Two recent news items stick out. Exxon Valdez disaster clean up workers are all dead. Many died within ten years of working on the clean up. The second news item is more accurately described as a lack of news issue. Normal reporting, First Amendment Rights, have been criminalized in the Gulf. BP and the government are doing all they can to keep a tight lid any oil disaster news. A true journalist, trying to do a job, will run into no fly zones, armed security guards, belligerent sheriffs, stonewalling corporations, and sanitized government press releases.
Perhaps it's time to ask yourself, is the first news item the reason for the second news item?
Is the Gulf of Mexico becoming so toxic that the government is keeping a lid on it to prevent panic?
In every way imaginable, the oil disaster is much worse than the Alaskan oil spill:
-It's much bigger.
-It's still going on.
-The oil leak is in very deep water. The true extent of the problem is out of sight.
-Toxic dispersants are being used in abundance.
-Gulf waters are much warmer. There's more volatile chemicals becoming airborne.
-The hurricane season is upon us and the Gulf is getting stormy.
-A huge amount of our food comes from the area. Not just seafood is in danger. Toxic fumes and rain could damage cropland.
-The disaster is happening over a huge highly populated area.
-Much of our energy infrastructure is at risk.
There are plenty of other things at risk here. We are just beginning to see how the disaster has impacted the tourist industry. Everyone can see it's bad, and that's in spite of local governments and Chamber of Commerces doing all they can to downplay the problem. There's no money in bad news.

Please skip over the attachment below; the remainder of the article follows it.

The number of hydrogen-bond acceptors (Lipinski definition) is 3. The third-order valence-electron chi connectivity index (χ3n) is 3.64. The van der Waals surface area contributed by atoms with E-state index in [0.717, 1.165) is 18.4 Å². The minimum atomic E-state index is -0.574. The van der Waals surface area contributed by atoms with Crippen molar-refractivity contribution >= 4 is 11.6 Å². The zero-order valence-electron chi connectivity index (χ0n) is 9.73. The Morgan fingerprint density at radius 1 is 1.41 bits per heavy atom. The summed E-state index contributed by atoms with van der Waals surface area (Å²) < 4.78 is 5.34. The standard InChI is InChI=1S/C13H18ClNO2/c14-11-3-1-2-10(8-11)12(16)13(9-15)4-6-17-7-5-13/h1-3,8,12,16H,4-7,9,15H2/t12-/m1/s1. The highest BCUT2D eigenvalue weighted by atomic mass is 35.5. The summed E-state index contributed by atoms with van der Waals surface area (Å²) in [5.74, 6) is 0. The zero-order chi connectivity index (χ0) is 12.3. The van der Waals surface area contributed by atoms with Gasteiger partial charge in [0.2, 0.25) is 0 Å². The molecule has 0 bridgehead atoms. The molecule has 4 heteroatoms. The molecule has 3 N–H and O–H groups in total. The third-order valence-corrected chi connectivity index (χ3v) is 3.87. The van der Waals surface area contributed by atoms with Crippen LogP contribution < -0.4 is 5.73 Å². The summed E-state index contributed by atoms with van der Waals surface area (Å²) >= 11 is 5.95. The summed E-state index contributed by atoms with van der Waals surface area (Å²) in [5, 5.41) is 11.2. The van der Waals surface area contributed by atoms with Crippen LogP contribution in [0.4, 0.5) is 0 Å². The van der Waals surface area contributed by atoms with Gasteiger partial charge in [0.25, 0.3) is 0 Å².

The national real estate market is shaky. Property on and near the Gulf is dropping and will continue to drop in value. The insurance industries will not be able to make good on their promises. The Gulf economic problems could severely damage the national economy.
Back to the example of the health problems for the Exxon Valdez clean up crews. Health problems in oil workers were downplayed. Every effort was made to deny health problems were oil related. Yet here we are, twenty years later, and everyone is dead.
Another data point. After the 911 attacks in New York, the EPA said the air was safe when it wasn't. Rescue and clean up crews have suffered terrible physical problems ever since. Many of those people have died young.
Chemical exposures are hard to document and prove. I'm not a chemist, just a retired Firefighter with damaged lungs caused by chemical exposure. It takes a number of disciples to discover how bad chemical exposures can be. A chemist many be able to understand the initial chemicals involved. Now take those starting chemicals, combine them in a variety of conditions -under water pressure, in low and high oxygen environments, add a variety to heat and solar exposure, set them on fire and they form new chemicals, then try and guess what other chemicals already have been dumped into the environment. It would take a huge number of test samples from all over the Gulf, from deep under water to high in the atmosphere to get a realistic idea what's happening. If those tests are being done, the results aren't being make public.
There are plenty of reasons for BP and the government to keep quiet. Let's imagine that toxic exposure would kill all exposed Gulf residents within 20 years. It's a reasonable enough assumption judging from the Alaskan experience. Would you leave if you knew the odds were close to 100% that living near the Gulf would kill you? Death from chemical exposure can be a slow painful process. How many of those Alaskans would have chosen to do the clean up if they knew before hand what it would do to them?
By keeping everyone in the dark, most of the workers will stay in the Gulf. People will man the refineries and other industries along the Gulf. The economic game will keep going a bit longer. By the time someone notices the increase in mortality, executives will be retired and the current crop of politicians out of office.
Make your own decisions. Just realize the efforts and incentives to keep facts away from the general public. Ask yourself why and who benefits.
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